David Warlick Ryann Warlick Martin Warlick
Shakabuku Infographics Video

The Process of “Making” a Picture

A friend of mine (not to mention world traveler, master educator, keynote speaker, master photographer) once said in one of his photography workshops, that there was a difference between TAKING a picture and MAKING a picture. It’s the reason for the title of this blog article.  I struggled between “The Process..” and “A Process..”  The rolled better though it is not the more accurate phrasing.  Each photograph that I publish on Facebook, Instagram, Flickr or that I choose to print, is developed by a process that depends on the particular challenges it presents and the outcome that I am working toward.  So the follow is the process for making a particular picture of a Great Blue Heron.

 

 1.

First is the original photo that I took while walking along the Mine Creek Trail, part of the Capital Area Greenway in Raleigh.  This is one of about 20 photos taken as I followed the bird trying to get clear shots through the trees and other growth between us.  Of those, I picked images to post process based on classic and also unique positions or postures.  This one I liked because of the classic posture, but also the motion that the rising left leg implied.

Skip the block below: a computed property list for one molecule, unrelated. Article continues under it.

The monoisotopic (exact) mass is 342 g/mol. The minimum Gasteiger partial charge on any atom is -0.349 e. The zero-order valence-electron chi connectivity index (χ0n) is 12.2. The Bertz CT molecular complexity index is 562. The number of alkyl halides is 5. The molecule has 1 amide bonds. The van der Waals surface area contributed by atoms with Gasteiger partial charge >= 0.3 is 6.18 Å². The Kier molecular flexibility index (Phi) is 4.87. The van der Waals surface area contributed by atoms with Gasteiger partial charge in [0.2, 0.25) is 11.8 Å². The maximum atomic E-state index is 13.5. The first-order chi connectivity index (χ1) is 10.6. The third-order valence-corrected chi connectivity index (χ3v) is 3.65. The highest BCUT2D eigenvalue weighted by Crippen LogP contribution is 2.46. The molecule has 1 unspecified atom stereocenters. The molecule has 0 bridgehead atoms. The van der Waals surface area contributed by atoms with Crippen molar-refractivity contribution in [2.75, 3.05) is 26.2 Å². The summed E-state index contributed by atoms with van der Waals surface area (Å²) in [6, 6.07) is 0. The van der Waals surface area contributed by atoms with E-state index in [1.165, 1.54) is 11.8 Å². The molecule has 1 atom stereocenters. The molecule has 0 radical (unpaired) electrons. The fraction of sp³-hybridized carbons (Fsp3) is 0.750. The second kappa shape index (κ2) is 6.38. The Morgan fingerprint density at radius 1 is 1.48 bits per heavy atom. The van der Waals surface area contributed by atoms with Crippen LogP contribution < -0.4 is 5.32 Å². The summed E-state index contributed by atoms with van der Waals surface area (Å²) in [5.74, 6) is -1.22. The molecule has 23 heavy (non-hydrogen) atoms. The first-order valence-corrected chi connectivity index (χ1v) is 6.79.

0HeronProcess00
Blue Heron 1
 
 2
0HeronProcess0001
Blue Heron 2

This is a fine snapshot of a Great Blue Heron. However, I want to celebrate its Heron-ness, and there is too much distracting space in the photo that prevents the viewer to from subject. So I use Lightroom to crop the photo down to a 1×1 ratio, a square.  

 3.

There is still too much activity around the bird that is distracting. It is mostly the leaves and pine needles. So I load the image into Photoshop and use the healing tool to remove them. Sounds like magic? The software takes a marked object find imagery near it that matches its surrounding and then stamps that over the object.  I also used the healing tool to enlarge the surface of the moss.